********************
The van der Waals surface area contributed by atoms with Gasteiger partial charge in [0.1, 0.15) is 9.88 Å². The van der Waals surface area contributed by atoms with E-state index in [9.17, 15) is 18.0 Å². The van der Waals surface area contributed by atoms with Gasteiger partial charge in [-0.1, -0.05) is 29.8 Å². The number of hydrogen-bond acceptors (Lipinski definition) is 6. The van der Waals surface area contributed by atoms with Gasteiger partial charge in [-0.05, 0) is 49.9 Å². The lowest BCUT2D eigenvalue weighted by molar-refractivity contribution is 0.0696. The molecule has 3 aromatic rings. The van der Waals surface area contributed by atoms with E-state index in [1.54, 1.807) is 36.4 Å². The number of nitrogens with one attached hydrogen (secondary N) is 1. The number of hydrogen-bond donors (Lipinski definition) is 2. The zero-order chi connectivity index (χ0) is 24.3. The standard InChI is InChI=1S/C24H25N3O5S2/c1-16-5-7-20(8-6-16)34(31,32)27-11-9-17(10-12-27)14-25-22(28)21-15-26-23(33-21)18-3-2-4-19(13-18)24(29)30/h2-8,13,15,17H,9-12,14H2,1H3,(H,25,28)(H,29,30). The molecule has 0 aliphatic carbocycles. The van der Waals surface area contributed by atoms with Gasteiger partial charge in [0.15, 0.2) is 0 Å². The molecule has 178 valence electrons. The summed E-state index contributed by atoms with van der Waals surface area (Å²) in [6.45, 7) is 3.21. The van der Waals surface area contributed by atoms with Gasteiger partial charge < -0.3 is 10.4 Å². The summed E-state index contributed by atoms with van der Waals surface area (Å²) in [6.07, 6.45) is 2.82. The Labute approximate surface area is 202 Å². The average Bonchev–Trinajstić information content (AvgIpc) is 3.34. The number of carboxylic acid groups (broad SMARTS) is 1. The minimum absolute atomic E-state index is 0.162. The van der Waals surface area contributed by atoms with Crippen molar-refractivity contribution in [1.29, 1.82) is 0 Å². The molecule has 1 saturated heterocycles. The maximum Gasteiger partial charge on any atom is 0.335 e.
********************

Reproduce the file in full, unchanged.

The van der Waals surface area contributed by atoms with Gasteiger partial charge in [0.1, 0.15) is 9.88 Å². The van der Waals surface area contributed by atoms with E-state index in [9.17, 15) is 18.0 Å². The van der Waals surface area contributed by atoms with Gasteiger partial charge in [-0.1, -0.05) is 29.8 Å². The number of hydrogen-bond acceptors (Lipinski definition) is 6. The van der Waals surface area contributed by atoms with Gasteiger partial charge in [-0.05, 0) is 49.9 Å². The lowest BCUT2D eigenvalue weighted by molar-refractivity contribution is 0.0696. The molecule has 3 aromatic rings. The van der Waals surface area contributed by atoms with E-state index in [1.54, 1.807) is 36.4 Å². The number of nitrogens with one attached hydrogen (secondary N) is 1. The number of hydrogen-bond donors (Lipinski definition) is 2. The zero-order chi connectivity index (χ0) is 24.3. The standard InChI is InChI=1S/C24H25N3O5S2/c1-16-5-7-20(8-6-16)34(31,32)27-11-9-17(10-12-27)14-25-22(28)21-15-26-23(33-21)18-3-2-4-19(13-18)24(29)30/h2-8,13,15,17H,9-12,14H2,1H3,(H,25,28)(H,29,30). The molecule has 0 aliphatic carbocycles. The van der Waals surface area contributed by atoms with Gasteiger partial charge in [0.15, 0.2) is 0 Å². The molecule has 178 valence electrons. The summed E-state index contributed by atoms with van der Waals surface area (Å²) in [6.45, 7) is 3.21. The van der Waals surface area contributed by atoms with Gasteiger partial charge < -0.3 is 10.4 Å². The summed E-state index contributed by atoms with van der Waals surface area (Å²) in [6.07, 6.45) is 2.82. The Labute approximate surface area is 202 Å². The average Bonchev–Trinajstić information content (AvgIpc) is 3.34. The number of carboxylic acid groups (broad SMARTS) is 1. The minimum absolute atomic E-state index is 0.162. The van der Waals surface area contributed by atoms with Crippen molar-refractivity contribution in [1.29, 1.82) is 0 Å². The molecule has 1 saturated heterocycles. The maximum Gasteiger partial charge on any atom is 0.335 e.